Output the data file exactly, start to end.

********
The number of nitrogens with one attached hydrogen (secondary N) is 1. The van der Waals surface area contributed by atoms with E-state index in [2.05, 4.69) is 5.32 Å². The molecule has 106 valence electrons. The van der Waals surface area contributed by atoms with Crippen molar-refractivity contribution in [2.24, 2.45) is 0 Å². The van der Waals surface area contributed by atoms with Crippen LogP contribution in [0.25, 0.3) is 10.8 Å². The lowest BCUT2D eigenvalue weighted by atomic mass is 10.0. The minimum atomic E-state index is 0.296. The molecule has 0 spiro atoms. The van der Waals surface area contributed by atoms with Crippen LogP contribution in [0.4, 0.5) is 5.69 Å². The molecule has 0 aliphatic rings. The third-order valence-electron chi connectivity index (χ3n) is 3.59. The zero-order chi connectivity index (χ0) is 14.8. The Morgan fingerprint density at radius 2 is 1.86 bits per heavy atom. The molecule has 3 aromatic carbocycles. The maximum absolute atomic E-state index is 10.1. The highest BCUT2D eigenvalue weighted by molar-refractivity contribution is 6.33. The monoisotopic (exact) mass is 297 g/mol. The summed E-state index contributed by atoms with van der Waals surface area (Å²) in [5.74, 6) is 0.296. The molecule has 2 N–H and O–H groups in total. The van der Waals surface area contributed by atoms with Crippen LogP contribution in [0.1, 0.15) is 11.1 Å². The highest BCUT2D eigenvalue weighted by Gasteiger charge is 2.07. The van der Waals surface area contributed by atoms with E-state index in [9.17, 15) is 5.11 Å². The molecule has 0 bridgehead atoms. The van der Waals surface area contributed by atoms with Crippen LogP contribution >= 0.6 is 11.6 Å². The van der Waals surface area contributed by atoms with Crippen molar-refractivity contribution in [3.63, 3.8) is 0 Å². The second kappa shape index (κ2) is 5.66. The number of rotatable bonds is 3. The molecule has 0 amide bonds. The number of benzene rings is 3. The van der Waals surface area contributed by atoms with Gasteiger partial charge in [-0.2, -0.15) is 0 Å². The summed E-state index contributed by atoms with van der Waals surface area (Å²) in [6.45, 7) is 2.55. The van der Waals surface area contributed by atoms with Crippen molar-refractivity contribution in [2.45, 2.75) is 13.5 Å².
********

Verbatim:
The number of nitrogens with one attached hydrogen (secondary N) is 1. The van der Waals surface area contributed by atoms with E-state index in [2.05, 4.69) is 5.32 Å². The molecule has 106 valence electrons. The van der Waals surface area contributed by atoms with Crippen molar-refractivity contribution in [2.24, 2.45) is 0 Å². The van der Waals surface area contributed by atoms with Crippen LogP contribution in [0.25, 0.3) is 10.8 Å². The lowest BCUT2D eigenvalue weighted by atomic mass is 10.0. The minimum atomic E-state index is 0.296. The molecule has 0 spiro atoms. The van der Waals surface area contributed by atoms with Crippen LogP contribution in [0.4, 0.5) is 5.69 Å². The molecule has 0 aliphatic rings. The third-order valence-electron chi connectivity index (χ3n) is 3.59. The zero-order chi connectivity index (χ0) is 14.8. The Morgan fingerprint density at radius 2 is 1.86 bits per heavy atom. The molecule has 3 aromatic carbocycles. The maximum absolute atomic E-state index is 10.1. The highest BCUT2D eigenvalue weighted by molar-refractivity contribution is 6.33. The monoisotopic (exact) mass is 297 g/mol. The summed E-state index contributed by atoms with van der Waals surface area (Å²) in [5.74, 6) is 0.296. The molecule has 2 N–H and O–H groups in total. The van der Waals surface area contributed by atoms with Crippen LogP contribution in [0.1, 0.15) is 11.1 Å². The highest BCUT2D eigenvalue weighted by Gasteiger charge is 2.07. The van der Waals surface area contributed by atoms with E-state index in [9.17, 15) is 5.11 Å². The molecule has 0 bridgehead atoms. The van der Waals surface area contributed by atoms with Crippen LogP contribution >= 0.6 is 11.6 Å². The van der Waals surface area contributed by atoms with Crippen molar-refractivity contribution in [3.63, 3.8) is 0 Å². The second kappa shape index (κ2) is 5.66. The number of rotatable bonds is 3. The molecule has 0 amide bonds. The number of benzene rings is 3. The van der Waals surface area contributed by atoms with Gasteiger partial charge in [-0.2, -0.15) is 0 Å². The summed E-state index contributed by atoms with van der Waals surface area (Å²) in [6.45, 7) is 2.55. The van der Waals surface area contributed by atoms with Crippen molar-refractivity contribution in [2.45, 2.75) is 13.5 Å².